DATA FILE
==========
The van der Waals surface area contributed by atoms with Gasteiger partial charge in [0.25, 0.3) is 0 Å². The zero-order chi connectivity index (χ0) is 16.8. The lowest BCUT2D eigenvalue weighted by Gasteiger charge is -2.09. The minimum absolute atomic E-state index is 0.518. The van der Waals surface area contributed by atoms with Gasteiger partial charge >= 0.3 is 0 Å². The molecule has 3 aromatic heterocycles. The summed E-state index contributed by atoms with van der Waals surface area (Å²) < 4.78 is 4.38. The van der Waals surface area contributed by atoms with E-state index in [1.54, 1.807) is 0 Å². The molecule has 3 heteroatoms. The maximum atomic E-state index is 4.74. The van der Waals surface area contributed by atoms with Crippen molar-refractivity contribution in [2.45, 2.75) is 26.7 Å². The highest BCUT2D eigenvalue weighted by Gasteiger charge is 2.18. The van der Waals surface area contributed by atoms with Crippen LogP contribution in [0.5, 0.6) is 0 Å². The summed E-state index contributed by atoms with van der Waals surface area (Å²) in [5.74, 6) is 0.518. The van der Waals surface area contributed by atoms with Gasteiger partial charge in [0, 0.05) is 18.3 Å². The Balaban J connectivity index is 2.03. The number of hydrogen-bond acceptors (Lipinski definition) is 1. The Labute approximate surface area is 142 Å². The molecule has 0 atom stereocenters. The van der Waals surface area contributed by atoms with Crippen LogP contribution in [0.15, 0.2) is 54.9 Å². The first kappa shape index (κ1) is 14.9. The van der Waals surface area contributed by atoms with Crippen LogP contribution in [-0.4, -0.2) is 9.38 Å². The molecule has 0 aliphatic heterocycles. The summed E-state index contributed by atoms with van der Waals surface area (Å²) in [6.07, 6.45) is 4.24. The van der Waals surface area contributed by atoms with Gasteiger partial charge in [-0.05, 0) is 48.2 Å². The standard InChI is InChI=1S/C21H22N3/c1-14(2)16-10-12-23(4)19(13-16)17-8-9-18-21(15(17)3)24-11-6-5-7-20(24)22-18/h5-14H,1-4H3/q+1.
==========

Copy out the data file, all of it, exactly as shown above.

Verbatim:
The van der Waals surface area contributed by atoms with Gasteiger partial charge in [0.25, 0.3) is 0 Å². The zero-order chi connectivity index (χ0) is 16.8. The lowest BCUT2D eigenvalue weighted by Gasteiger charge is -2.09. The minimum absolute atomic E-state index is 0.518. The van der Waals surface area contributed by atoms with Gasteiger partial charge >= 0.3 is 0 Å². The molecule has 3 aromatic heterocycles. The summed E-state index contributed by atoms with van der Waals surface area (Å²) < 4.78 is 4.38. The van der Waals surface area contributed by atoms with E-state index in [1.54, 1.807) is 0 Å². The molecule has 3 heteroatoms. The maximum atomic E-state index is 4.74. The van der Waals surface area contributed by atoms with Crippen molar-refractivity contribution in [2.45, 2.75) is 26.7 Å². The highest BCUT2D eigenvalue weighted by Gasteiger charge is 2.18. The van der Waals surface area contributed by atoms with Crippen LogP contribution in [0.5, 0.6) is 0 Å². The summed E-state index contributed by atoms with van der Waals surface area (Å²) in [5.74, 6) is 0.518. The van der Waals surface area contributed by atoms with Gasteiger partial charge in [0, 0.05) is 18.3 Å². The Balaban J connectivity index is 2.03. The number of hydrogen-bond acceptors (Lipinski definition) is 1. The Labute approximate surface area is 142 Å². The molecule has 0 atom stereocenters. The van der Waals surface area contributed by atoms with Crippen LogP contribution in [0.15, 0.2) is 54.9 Å². The first kappa shape index (κ1) is 14.9. The van der Waals surface area contributed by atoms with Crippen LogP contribution in [-0.4, -0.2) is 9.38 Å². The molecule has 0 aliphatic heterocycles. The summed E-state index contributed by atoms with van der Waals surface area (Å²) in [6.07, 6.45) is 4.24. The van der Waals surface area contributed by atoms with Gasteiger partial charge in [-0.05, 0) is 48.2 Å². The standard InChI is InChI=1S/C21H22N3/c1-14(2)16-10-12-23(4)19(13-16)17-8-9-18-21(15(17)3)24-11-6-5-7-20(24)22-18/h5-14H,1-4H3/q+1.